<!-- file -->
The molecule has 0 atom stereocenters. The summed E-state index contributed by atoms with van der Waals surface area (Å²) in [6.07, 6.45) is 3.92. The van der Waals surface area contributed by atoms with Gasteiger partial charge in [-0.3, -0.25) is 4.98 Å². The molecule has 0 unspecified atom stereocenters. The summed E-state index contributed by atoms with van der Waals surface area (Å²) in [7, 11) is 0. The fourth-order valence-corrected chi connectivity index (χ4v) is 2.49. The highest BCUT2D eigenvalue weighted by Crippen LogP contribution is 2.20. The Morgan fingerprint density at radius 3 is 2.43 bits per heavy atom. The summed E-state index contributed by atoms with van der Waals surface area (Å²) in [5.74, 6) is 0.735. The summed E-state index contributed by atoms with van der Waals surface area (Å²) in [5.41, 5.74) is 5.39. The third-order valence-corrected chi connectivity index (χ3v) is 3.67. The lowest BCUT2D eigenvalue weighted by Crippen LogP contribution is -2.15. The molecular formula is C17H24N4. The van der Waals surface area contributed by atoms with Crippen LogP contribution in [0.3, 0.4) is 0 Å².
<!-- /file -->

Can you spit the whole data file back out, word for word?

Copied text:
The molecule has 0 atom stereocenters. The summed E-state index contributed by atoms with van der Waals surface area (Å²) in [6.07, 6.45) is 3.92. The van der Waals surface area contributed by atoms with Gasteiger partial charge in [-0.3, -0.25) is 4.98 Å². The molecule has 0 unspecified atom stereocenters. The summed E-state index contributed by atoms with van der Waals surface area (Å²) in [7, 11) is 0. The fourth-order valence-corrected chi connectivity index (χ4v) is 2.49. The highest BCUT2D eigenvalue weighted by Crippen LogP contribution is 2.20. The Morgan fingerprint density at radius 3 is 2.43 bits per heavy atom. The summed E-state index contributed by atoms with van der Waals surface area (Å²) in [5.74, 6) is 0.735. The summed E-state index contributed by atoms with van der Waals surface area (Å²) in [5.41, 5.74) is 5.39. The third-order valence-corrected chi connectivity index (χ3v) is 3.67. The lowest BCUT2D eigenvalue weighted by Crippen LogP contribution is -2.15. The molecular formula is C17H24N4. The van der Waals surface area contributed by atoms with Crippen LogP contribution in [0.3, 0.4) is 0 Å².